Tom Herriman's Journal
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News and Views
Iganga, classes and a business plan
A Trip to Iganga

Privatization of education appears to be a prominent government goal. I visited Rachel Magoola at her school in Iganga, about 40 miles north of Kampala over the weekend. The school is called Menya Ziabamuzali Primary school. They have about 160 boarding students on a lovely campus in a rural area. Lots of space, trees, grass. The privately owned school is establishing its own private teacher training college...the second or third in the nation. They’ll recruit secondary school grads and train them in the months while school is on break, and when the primary school is in session they’ll do their student teaching right there. MZPS got a bank loan and I ‘m guessing government support to start the training college. They’re building new dormitories and classrooms for the college which will open next year.


I was invited to come to MZPS for the P-7 farewell ceremony. The p-7’s had finished all their course work and were getting ready for national exams that would decide which secondary school…a big career determiner…they would be going to. I went up on Friday in the Post Bus that left from the main post office. The trip took four hours on one of the most battered and heavily under construction roads I’ve ever seen. It was stop and go all the way, dust and diesel exhaust. Friday night Rachel and I walked through Iganga on the busy main street and sat until late in the evening hotel drinking cokes (me) and Guinness (Rachel,) and watched the bustling nightlife from a hotel veranda.
The farewell ceremony the next day was interminable, but the graduates took it all in good humor and spirits were very high. We drove back to Kampala the next day in Rachel’s car and stopped so I could see the source if the Nile at Jinja. Jinja is a beautiful little town right where the Nile flows out of Lake Victoria. They have tour boats and concessions and along the road you can see some of the elegant old homes of the British colonialists.

A Business Plan

Monday night I helped Olivia, one of the university students at Kisa, with her business plan. She’s entering a contest and was looking for ideas, so I suggested an advertising agency to place display ads on the 10,000 minivan-taxis the clog the streets of Kampala 24 hours a day and are really the only reliable way of getting around except for the motorbike taxis that require a degree of faith and fatalism I have not been able to muster.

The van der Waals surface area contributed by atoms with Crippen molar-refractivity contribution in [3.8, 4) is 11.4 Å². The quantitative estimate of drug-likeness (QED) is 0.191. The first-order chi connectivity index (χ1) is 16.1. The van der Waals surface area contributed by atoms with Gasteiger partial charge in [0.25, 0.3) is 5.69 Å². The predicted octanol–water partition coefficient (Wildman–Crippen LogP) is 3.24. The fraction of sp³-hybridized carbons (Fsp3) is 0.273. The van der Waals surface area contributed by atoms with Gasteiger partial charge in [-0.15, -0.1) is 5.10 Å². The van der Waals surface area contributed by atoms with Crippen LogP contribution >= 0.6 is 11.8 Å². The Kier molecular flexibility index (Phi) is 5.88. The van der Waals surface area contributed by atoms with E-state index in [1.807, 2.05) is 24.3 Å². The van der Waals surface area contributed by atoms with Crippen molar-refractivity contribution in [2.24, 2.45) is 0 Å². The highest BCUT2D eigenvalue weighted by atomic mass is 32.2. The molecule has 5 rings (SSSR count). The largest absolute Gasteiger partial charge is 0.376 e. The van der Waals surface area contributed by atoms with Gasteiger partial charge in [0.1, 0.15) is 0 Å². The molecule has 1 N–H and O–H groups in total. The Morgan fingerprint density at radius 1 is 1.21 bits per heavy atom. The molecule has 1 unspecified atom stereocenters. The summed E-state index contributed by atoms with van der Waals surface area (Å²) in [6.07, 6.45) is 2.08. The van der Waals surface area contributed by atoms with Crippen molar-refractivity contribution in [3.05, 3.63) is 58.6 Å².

Olivia embraced my idea, and together we worked out a skeletal plan envisioning huge profits for the agency after 5 years. I tried to think of an enterprise that would combine saving the world with making money, but couldn’t come up with one. Maybe I’m just infected with the scrambling free-for-all business atmosphere here. I helped her with editing and showed her how to make a simple spread sheet. She turned in her proposal today.

My P4 and P5 Classes

I have a P4 class with over 50 students and a P5 class with about 33 students. Guess which one I like better. In P5, I feel I’ve been able at some point to engage the attention of every child. In P4, there are vast rows of desks in the back of the room where the students scarcely know I’m standing up in front. The P5’s are good participators; and volunteer for reciting and performing, though I unintentionally reduced one little boy to tears trying him to get his chin up and his voice audible as we went through a little public speaking exercise this morning. In P4, getting some of the kids to stand up and speak audibly was like trying to pull rusty nails with a salad fork. Especially the girls. These gigantic 12 and 13 years old speak in almost inaudible whispers, with their chins tucked way down in their chests, their hands covering their mouths... edging back to their seats the whole time.

In P5, we’re going to put on a play that Rachel wrote and gave me a copy of. It’s a nice little 15 minute 3 scene deal about a girl running away from home. The P4’s, I think I’ll keep teaching the songs…they like it and at least almost everybody participates at a minimal level. I just taught them Dark as a Dungeon by Merle Travis. Before starting the song itself, I passed out the words and we had a discussion of some of the unfamiliar words…dungeon, dew, labor, fellows, coal, mine, miner, fiend, dope, lust, are a few they didn’t know; and on the possible meaning of the song. That took almost a whole hour.

So I hope at the end of the term, The P5’s can put on their play and the P4’s can put on a musical program that will include Dark as Dungeon, Mill Was Made of Marble, Mail Myself to You, If I had a hammer.